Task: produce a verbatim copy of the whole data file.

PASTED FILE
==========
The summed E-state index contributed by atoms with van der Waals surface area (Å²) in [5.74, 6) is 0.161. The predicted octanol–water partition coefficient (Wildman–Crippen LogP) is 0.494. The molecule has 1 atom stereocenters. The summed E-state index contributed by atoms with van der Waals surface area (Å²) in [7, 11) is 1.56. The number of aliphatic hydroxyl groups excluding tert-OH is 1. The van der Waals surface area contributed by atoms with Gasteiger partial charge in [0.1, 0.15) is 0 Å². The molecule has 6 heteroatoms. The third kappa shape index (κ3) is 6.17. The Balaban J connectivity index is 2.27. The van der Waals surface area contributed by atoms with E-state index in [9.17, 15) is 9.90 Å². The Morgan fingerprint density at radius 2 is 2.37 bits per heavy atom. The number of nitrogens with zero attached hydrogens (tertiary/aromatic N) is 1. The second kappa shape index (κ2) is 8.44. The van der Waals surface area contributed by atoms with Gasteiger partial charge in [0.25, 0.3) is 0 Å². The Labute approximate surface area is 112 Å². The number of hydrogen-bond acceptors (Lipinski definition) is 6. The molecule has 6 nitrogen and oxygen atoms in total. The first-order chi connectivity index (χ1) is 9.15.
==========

The summed E-state index contributed by atoms with van der Waals surface area (Å²) in [5.74, 6) is 0.161. The predicted octanol–water partition coefficient (Wildman–Crippen LogP) is 0.494. The molecule has 1 atom stereocenters. The summed E-state index contributed by atoms with van der Waals surface area (Å²) in [7, 11) is 1.56. The number of aliphatic hydroxyl groups excluding tert-OH is 1. The van der Waals surface area contributed by atoms with Gasteiger partial charge in [0.1, 0.15) is 0 Å². The molecule has 6 heteroatoms. The third kappa shape index (κ3) is 6.17. The Balaban J connectivity index is 2.27. The van der Waals surface area contributed by atoms with E-state index in [9.17, 15) is 9.90 Å². The Morgan fingerprint density at radius 2 is 2.37 bits per heavy atom. The number of nitrogens with zero attached hydrogens (tertiary/aromatic N) is 1. The second kappa shape index (κ2) is 8.44. The van der Waals surface area contributed by atoms with Gasteiger partial charge in [0.25, 0.3) is 0 Å². The Labute approximate surface area is 112 Å². The number of hydrogen-bond acceptors (Lipinski definition) is 6. The molecule has 6 nitrogen and oxygen atoms in total. The first-order chi connectivity index (χ1) is 9.15.